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Mark Rivera

FBI-CJIS Security Policy Compliance Officer

Mark Rivera, Customer Retention Manager and CJIS Security Compliance Officer with Vigilant Solutions, served for sixteen years with the Maryland State Police, retiring at the rank of First Sergeant with thirteen of those years at the supervisory and command level. He holds a Master of Science Degree in Management from The Johns Hopkins University and Secret clearance through the FBI, Baltimore.

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Reviews : Arsenal

Diamondback Firearms DB380 Pistol

This subcompact is exceptionally well-designed for concealment and extremely accurate.

June 17, 2010  |  by Mike Detty - Also by this author

Unusual Safety Features

Like most small guns the DB380 has some idiosyncrasies that require some special attention to safety.

Reptile-like cocking serrations are machined into the pistol's slide fore and aft. And shooters must exercise caution if they use the forward serrations to make sure they place no part of their hand in front of the muzzle.

The DB380 has no manual safeties, instead relying on its relatively long double action trigger pull. The length of pull is approximately a half-inch and my test sample's trigger broke with 5.5 pounds of pressure. There is a mechanical block to the striker that precludes it from making contact with the cartridge's primer unless pressure is placed on the trigger.

Diamondback has also been granted a patent on what it calls the Zero Energy Striker. Most striker-fired guns, like Glocks, use a striker that is under spring tension. Not so with the DB380. The Zero Energy Striker on the DB380 is designed so that if something were to fail there is nothing to drive the striker into the primer. Combined with its mechanical striker block the Zero Energy Striker on the DB380 should make it a very safe gun to carry concealed.

Diamondback designed the DB380 with dual trigger bars and this system is responsible for the gun's unusually smooth trigger pull. But this design also precludes the use of a slide stop on the gun. How important is this design exclusion on a concealed carry or backup gun? For its intended role, I don't see this as a tremendous loss. I'll gladly sacrifice last shot hold-open for this gun's trim dimensions.

The DB380 uses a dual spring recoil system. There is a smaller guide rod with a small diameter spring wrapped around it and a larger diameter cap with a flange upon which a larger diameter spring is wound, in the opposite direction. Though it gives the pistol enough spring mass to handle virtually any .380 round it is still easy to hand cycle and chamber a round manually. There is a large claw-type external extractor used on the DB380.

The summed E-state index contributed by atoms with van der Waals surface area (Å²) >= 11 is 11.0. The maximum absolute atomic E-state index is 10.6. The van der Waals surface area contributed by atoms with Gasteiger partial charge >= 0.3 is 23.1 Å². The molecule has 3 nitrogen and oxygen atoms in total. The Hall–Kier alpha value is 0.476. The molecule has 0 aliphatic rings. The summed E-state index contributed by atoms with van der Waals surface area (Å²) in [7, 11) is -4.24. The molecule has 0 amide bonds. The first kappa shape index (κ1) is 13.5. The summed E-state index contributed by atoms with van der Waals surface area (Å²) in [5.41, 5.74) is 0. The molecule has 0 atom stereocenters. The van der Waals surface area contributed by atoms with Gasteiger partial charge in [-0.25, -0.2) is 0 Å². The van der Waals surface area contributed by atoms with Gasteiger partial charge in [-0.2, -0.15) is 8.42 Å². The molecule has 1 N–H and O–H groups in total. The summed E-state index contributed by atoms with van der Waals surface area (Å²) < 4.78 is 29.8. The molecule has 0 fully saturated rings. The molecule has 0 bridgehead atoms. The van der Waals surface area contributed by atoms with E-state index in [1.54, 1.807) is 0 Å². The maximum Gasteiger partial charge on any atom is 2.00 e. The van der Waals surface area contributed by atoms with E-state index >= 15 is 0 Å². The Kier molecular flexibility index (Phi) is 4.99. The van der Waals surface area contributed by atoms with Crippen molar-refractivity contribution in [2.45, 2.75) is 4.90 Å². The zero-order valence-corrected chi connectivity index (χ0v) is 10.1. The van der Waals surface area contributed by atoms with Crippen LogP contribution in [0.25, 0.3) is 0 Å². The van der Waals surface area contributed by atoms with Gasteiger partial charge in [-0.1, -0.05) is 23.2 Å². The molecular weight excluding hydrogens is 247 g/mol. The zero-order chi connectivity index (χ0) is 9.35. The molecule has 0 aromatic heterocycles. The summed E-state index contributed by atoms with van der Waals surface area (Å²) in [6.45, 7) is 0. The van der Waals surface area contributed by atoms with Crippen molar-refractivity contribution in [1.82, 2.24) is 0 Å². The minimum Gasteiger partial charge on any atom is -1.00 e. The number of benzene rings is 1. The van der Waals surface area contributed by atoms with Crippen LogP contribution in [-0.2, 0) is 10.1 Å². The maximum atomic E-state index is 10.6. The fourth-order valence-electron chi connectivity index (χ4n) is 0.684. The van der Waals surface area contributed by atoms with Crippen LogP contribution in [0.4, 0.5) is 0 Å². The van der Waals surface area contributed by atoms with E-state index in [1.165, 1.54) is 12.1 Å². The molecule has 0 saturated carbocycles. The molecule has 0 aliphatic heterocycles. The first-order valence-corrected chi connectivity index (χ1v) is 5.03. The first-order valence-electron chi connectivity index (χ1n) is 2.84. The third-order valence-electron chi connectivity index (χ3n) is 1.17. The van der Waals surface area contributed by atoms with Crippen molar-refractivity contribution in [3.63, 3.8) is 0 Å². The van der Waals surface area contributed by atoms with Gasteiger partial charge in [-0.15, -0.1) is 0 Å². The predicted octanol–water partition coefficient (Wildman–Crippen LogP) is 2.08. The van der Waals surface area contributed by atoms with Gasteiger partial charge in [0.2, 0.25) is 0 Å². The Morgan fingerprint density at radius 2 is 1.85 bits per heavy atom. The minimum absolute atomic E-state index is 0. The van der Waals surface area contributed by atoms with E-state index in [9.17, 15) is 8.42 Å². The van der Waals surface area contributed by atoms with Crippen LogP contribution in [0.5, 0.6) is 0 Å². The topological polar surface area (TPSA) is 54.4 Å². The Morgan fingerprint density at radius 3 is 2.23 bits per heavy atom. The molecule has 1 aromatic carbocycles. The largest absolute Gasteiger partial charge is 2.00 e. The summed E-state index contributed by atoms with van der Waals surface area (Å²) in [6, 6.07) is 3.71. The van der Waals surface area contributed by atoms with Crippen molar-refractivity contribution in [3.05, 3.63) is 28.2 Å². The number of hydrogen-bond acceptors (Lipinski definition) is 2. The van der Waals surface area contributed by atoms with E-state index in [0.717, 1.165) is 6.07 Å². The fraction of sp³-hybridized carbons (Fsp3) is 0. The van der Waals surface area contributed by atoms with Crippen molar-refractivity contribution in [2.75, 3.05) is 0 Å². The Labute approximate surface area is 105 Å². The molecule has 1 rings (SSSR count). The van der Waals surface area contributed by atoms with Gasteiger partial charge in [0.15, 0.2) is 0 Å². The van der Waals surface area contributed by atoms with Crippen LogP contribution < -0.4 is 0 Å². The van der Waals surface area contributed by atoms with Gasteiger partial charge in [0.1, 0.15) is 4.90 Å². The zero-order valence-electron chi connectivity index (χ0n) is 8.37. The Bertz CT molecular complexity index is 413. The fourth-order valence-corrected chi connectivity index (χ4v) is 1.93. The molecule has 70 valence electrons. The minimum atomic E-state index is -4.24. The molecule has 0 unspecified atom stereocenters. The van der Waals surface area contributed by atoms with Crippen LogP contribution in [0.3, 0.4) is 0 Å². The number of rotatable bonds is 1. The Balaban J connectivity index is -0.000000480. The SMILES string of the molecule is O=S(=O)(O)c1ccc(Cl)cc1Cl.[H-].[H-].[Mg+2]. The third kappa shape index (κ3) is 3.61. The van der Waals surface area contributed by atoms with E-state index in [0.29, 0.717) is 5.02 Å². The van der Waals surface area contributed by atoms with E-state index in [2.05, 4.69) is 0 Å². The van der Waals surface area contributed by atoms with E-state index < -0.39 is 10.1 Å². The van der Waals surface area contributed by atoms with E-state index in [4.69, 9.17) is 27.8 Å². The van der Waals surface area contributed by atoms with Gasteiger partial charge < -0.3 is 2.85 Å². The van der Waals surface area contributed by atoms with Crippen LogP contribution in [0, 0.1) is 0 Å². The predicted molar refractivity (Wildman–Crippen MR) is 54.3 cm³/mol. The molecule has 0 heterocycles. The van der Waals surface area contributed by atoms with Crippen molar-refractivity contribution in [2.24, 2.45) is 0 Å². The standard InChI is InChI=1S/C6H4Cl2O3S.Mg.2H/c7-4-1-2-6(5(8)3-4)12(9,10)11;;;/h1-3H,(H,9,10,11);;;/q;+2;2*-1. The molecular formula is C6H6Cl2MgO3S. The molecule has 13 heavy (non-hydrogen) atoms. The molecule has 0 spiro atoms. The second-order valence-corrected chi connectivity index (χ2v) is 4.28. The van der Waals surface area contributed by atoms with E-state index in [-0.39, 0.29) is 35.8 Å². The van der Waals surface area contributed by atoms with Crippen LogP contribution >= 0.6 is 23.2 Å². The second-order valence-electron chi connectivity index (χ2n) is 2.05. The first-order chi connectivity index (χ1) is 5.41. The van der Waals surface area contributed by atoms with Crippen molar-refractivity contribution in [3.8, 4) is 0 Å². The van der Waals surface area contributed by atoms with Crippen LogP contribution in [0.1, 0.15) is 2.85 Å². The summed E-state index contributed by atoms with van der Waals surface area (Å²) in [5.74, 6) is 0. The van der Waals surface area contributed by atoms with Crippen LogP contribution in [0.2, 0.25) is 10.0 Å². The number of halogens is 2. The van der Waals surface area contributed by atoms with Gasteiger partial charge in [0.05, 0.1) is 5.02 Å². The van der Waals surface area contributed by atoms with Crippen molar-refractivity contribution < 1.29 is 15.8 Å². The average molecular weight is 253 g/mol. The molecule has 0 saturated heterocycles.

Shooting the DB380

Normally I test full-size service pistols at 25 yards and smaller compacts at 15 yards for accuracy. But for this deep concealment sub-compact I decided that a different protocol was more appropriate.

Realistically, the DB380 is a gun that probably would never be used at more than an arm's length distance. Because of this I decided to test the gun's accuracy at a more realistic distance of seven yards. The results of this test gave me a healthy respect for this pistol.

The DB380's smooth trigger pull and sights made shooting the gun very easy. Frankly, I would have thought that a 2 1/2-inch group for a gun of this type would be perfectly acceptable. So I was pleasantly surprised when six of the eight different loads that I tried produced five-shot groups under one inch at seven yards.

Cor-Bon's Pow'R Ball 70-grain bullets produced an awesome little group of just .60 inches. Sights on my sample gun shot to a point of impact about two inches low and just left of my point of aim. The rear sight is drift adjustable for windage though I was satisfied that they were close enough for the intended purpose.

I was curious to see just how quickly I could empty all seven rounds from the DB380. So I set up a standard USPSA target at seven yards and used a PACT electronic timer to measure the time from first shot to last.

I ran this exercise 10 times and only counted the runs in which all seven rounds landed in the "A" zone of the target. My average time for all seven shots was just 1.78 seconds; that's a split of .25 seconds. For a lightweight subcompact with a double-action-only trigger, quarter-second splits are impressive.

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